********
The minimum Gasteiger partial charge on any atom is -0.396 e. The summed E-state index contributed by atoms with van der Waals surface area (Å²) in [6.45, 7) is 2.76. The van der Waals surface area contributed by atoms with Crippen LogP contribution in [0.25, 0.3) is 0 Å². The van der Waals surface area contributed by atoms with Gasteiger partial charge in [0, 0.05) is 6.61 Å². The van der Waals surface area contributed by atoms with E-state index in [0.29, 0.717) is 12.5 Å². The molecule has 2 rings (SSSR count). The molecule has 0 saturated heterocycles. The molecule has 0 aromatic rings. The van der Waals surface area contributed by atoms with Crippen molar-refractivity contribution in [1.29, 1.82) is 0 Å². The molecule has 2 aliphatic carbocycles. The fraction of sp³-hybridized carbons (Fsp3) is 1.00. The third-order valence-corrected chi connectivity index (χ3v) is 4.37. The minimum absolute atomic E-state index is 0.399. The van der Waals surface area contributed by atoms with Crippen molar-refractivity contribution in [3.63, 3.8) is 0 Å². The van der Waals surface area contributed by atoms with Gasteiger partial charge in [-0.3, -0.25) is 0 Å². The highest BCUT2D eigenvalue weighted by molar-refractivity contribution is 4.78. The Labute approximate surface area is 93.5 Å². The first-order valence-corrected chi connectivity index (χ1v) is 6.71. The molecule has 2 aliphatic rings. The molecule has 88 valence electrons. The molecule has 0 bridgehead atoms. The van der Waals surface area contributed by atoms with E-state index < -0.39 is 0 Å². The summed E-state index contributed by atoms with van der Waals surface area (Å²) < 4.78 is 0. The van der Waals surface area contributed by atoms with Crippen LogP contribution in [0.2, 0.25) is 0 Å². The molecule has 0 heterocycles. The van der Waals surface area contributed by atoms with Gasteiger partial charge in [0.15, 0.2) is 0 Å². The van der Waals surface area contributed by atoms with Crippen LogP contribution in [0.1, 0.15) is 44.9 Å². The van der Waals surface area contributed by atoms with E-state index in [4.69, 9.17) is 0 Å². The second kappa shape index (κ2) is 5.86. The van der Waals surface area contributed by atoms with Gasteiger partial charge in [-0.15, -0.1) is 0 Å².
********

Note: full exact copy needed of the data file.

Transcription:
The minimum Gasteiger partial charge on any atom is -0.396 e. The summed E-state index contributed by atoms with van der Waals surface area (Å²) in [6.45, 7) is 2.76. The van der Waals surface area contributed by atoms with Crippen LogP contribution in [0.25, 0.3) is 0 Å². The van der Waals surface area contributed by atoms with Gasteiger partial charge in [0, 0.05) is 6.61 Å². The van der Waals surface area contributed by atoms with E-state index in [0.29, 0.717) is 12.5 Å². The molecule has 2 rings (SSSR count). The molecule has 0 saturated heterocycles. The molecule has 0 aromatic rings. The van der Waals surface area contributed by atoms with Crippen molar-refractivity contribution in [1.29, 1.82) is 0 Å². The molecule has 2 aliphatic carbocycles. The fraction of sp³-hybridized carbons (Fsp3) is 1.00. The third-order valence-corrected chi connectivity index (χ3v) is 4.37. The minimum absolute atomic E-state index is 0.399. The van der Waals surface area contributed by atoms with Crippen molar-refractivity contribution in [3.63, 3.8) is 0 Å². The van der Waals surface area contributed by atoms with Gasteiger partial charge in [-0.3, -0.25) is 0 Å². The highest BCUT2D eigenvalue weighted by molar-refractivity contribution is 4.78. The Labute approximate surface area is 93.5 Å². The first-order valence-corrected chi connectivity index (χ1v) is 6.71. The molecule has 2 aliphatic rings. The molecule has 88 valence electrons. The molecule has 0 bridgehead atoms. The van der Waals surface area contributed by atoms with E-state index < -0.39 is 0 Å². The summed E-state index contributed by atoms with van der Waals surface area (Å²) < 4.78 is 0. The van der Waals surface area contributed by atoms with Crippen LogP contribution in [0.2, 0.25) is 0 Å². The molecule has 0 heterocycles. The van der Waals surface area contributed by atoms with Gasteiger partial charge in [0.15, 0.2) is 0 Å². The van der Waals surface area contributed by atoms with Crippen LogP contribution in [0.1, 0.15) is 44.9 Å². The van der Waals surface area contributed by atoms with E-state index in [4.69, 9.17) is 0 Å². The second kappa shape index (κ2) is 5.86. The van der Waals surface area contributed by atoms with Gasteiger partial charge in [-0.15, -0.1) is 0 Å².